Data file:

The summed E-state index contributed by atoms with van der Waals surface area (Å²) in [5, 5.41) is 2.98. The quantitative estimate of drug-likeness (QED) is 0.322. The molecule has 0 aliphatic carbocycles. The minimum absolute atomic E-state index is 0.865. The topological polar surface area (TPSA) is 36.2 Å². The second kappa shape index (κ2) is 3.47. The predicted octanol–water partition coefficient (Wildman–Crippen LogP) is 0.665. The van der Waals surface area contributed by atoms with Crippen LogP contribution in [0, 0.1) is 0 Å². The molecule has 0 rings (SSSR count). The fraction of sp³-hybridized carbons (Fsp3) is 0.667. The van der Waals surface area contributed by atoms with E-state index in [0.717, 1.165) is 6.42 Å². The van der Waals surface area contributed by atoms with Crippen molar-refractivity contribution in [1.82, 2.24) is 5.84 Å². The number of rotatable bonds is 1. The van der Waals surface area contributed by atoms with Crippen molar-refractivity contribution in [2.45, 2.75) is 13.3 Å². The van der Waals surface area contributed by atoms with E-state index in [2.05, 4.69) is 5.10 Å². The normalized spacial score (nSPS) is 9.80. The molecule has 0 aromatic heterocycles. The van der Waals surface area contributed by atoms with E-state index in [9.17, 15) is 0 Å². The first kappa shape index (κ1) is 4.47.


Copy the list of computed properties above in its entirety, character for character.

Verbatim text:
The summed E-state index contributed by atoms with van der Waals surface area (Å²) in [5, 5.41) is 2.98. The quantitative estimate of drug-likeness (QED) is 0.322. The molecule has 0 aliphatic carbocycles. The minimum absolute atomic E-state index is 0.865. The topological polar surface area (TPSA) is 36.2 Å². The second kappa shape index (κ2) is 3.47. The predicted octanol–water partition coefficient (Wildman–Crippen LogP) is 0.665. The van der Waals surface area contributed by atoms with Crippen LogP contribution in [0, 0.1) is 0 Å². The molecule has 0 rings (SSSR count). The fraction of sp³-hybridized carbons (Fsp3) is 0.667. The van der Waals surface area contributed by atoms with E-state index in [0.717, 1.165) is 6.42 Å². The van der Waals surface area contributed by atoms with Crippen molar-refractivity contribution in [1.82, 2.24) is 5.84 Å². The number of rotatable bonds is 1. The van der Waals surface area contributed by atoms with Crippen molar-refractivity contribution in [2.45, 2.75) is 13.3 Å². The van der Waals surface area contributed by atoms with E-state index in [2.05, 4.69) is 5.10 Å². The normalized spacial score (nSPS) is 9.80. The molecule has 0 aromatic heterocycles. The van der Waals surface area contributed by atoms with E-state index in [9.17, 15) is 0 Å². The first kappa shape index (κ1) is 4.47.